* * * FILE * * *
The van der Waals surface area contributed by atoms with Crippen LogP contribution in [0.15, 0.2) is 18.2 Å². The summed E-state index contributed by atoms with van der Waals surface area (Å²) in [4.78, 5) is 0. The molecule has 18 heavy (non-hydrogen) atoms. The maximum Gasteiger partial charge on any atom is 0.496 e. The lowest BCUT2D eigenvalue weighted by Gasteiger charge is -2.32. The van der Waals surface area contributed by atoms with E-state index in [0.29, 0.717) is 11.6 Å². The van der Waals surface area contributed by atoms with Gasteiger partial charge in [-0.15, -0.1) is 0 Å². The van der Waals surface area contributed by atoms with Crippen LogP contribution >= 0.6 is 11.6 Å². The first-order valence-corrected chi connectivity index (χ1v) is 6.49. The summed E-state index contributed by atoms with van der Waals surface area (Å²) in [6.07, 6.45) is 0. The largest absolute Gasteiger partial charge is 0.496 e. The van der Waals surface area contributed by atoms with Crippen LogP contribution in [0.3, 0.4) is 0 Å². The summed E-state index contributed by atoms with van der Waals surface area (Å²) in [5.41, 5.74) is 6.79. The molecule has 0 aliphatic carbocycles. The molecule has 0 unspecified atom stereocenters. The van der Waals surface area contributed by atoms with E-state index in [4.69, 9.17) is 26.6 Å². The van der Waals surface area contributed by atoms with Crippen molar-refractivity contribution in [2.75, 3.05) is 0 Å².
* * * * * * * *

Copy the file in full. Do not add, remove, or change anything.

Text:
The van der Waals surface area contributed by atoms with Crippen LogP contribution in [0.15, 0.2) is 18.2 Å². The summed E-state index contributed by atoms with van der Waals surface area (Å²) in [4.78, 5) is 0. The molecule has 18 heavy (non-hydrogen) atoms. The maximum Gasteiger partial charge on any atom is 0.496 e. The lowest BCUT2D eigenvalue weighted by Gasteiger charge is -2.32. The van der Waals surface area contributed by atoms with E-state index in [0.29, 0.717) is 11.6 Å². The van der Waals surface area contributed by atoms with Gasteiger partial charge in [-0.15, -0.1) is 0 Å². The van der Waals surface area contributed by atoms with Crippen LogP contribution >= 0.6 is 11.6 Å². The first-order valence-corrected chi connectivity index (χ1v) is 6.49. The summed E-state index contributed by atoms with van der Waals surface area (Å²) in [6.07, 6.45) is 0. The largest absolute Gasteiger partial charge is 0.496 e. The van der Waals surface area contributed by atoms with Crippen LogP contribution in [0.3, 0.4) is 0 Å². The summed E-state index contributed by atoms with van der Waals surface area (Å²) in [5.41, 5.74) is 6.79. The molecule has 0 aliphatic carbocycles. The molecule has 0 unspecified atom stereocenters. The van der Waals surface area contributed by atoms with E-state index in [4.69, 9.17) is 26.6 Å². The van der Waals surface area contributed by atoms with Crippen molar-refractivity contribution in [2.75, 3.05) is 0 Å².